SAN FRANCISCO (CN) — The maker of Just for Men hair dye uses endorsements from black athletes to dupe African Americans into buying the toxic Jet Black version of the product, a man claims in a federal class action.
Lead plaintiff John Stringer sued Combe Inc. and three subsidiaries Monday, claiming their Jet Black dye for hair, beards and mustaches has 17 times more p-Phenylenediamine, or PPD, than other versions of the hair dye. PPD can cause kidney failure, asthma, vertigo, tremors and convulsions, according to the lengthy lawsuit.
“Beyond being a dye component, PPD is utilized in the manufacture of rubber tires, as an additive to gasoline and as a photographic developing agent,” the complaint states.
It says the U.S. Consumer Product Safety Commission “flagged PPD as one of only five substances requiring the cautionary designation of ‘strong sensitizer,’” one with a “significant potential for causing hypersensitivity.” So significant, in fact, that “the American Contact Dermatitis Society declared PPD the ‘Allergen of the Year’ in 2006,” according to the complaint.
It adds that a scientific study by the Cleveland Clinic concluded in 2001 that “the sensitization rate to PPD in black men was 21.2 percent compared to only 4.2 percent in white men.”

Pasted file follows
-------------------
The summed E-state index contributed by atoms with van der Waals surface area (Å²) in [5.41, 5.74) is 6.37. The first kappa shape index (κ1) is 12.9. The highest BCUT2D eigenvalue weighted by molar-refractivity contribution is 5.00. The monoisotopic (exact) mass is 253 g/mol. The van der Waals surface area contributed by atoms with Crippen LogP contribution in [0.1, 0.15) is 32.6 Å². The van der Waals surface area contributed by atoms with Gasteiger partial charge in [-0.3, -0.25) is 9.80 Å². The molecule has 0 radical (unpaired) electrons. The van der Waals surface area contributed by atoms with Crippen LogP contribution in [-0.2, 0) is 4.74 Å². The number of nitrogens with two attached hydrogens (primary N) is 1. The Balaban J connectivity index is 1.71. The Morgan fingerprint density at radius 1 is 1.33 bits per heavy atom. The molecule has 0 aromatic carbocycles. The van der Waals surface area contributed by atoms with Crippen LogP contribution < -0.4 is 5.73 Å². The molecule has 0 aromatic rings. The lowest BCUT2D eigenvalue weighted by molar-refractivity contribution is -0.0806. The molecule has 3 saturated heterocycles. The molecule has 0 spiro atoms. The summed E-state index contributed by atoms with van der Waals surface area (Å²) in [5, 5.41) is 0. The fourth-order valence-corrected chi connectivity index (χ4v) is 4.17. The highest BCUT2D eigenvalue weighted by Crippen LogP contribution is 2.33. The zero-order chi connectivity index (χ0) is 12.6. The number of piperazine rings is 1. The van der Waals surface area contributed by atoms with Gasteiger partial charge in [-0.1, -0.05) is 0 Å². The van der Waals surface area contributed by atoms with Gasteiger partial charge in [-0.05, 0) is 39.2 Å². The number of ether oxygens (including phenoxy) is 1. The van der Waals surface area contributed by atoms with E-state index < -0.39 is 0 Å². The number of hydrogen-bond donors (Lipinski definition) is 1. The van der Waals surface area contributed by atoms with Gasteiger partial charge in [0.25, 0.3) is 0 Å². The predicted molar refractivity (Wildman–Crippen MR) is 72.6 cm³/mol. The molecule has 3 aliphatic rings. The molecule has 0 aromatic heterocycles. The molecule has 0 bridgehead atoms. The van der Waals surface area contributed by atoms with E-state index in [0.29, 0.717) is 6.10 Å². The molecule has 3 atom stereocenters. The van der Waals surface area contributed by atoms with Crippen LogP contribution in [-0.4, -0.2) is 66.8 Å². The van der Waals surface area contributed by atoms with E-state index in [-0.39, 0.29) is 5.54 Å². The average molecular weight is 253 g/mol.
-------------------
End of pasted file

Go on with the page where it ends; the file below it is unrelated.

Nonetheless, Stringer says, Combe “knowingly designed, produced, marketed and sold Just for Men products that were disproportionately unsafe and hazardous for African American males compared to white males.”
Combe’s senior vice president and general counsel Anthony Santini called the lawsuit “uninformed, baseless” and without merit.
“Combe’s Just for Men hair coloring products have been on the market since 1987, with millions of satisfied consumers,” Santini said in an email. “The safety and efficacy of our products, and the satisfaction of our customers, is paramount to our company.”
But Stringer says that in 2000 the Environmental Protection Agency reported that exposure to PPD can cause kidney failure, asthma, vertigo, tremors, convulsions, skin irritation, convulsions, gastritis, kidney failure and comas.
Stringer says Combe recruited famous black athletes such as NFL Hall of Famer Emmitt Smith and NBA star Walter “Clyde” Frazier, to lure black men into purchasing the hazardous hair dye. And he claims Combe markets the product to black consumers, despite evidence of its health risks and consumer complaints.
“Defendants omitted, concealed, and inadequately provided critical safety information regarding the Jet Black color shade in order to induce its purchase and use by African American males,” the complaint states.
The lawsuit accuses Combe of violating a federal anti-discrimination law under the Civil Rights Act and two California consumer protection laws.
Stringer seeks nationwide class certification, a permanent injunction and damages for civil rights violations, unfair competition and violations of consumer laws.
He is represented by Elise Sanguinetti with Arias Sanguinetti Tahle & Torrijos in Los Angeles.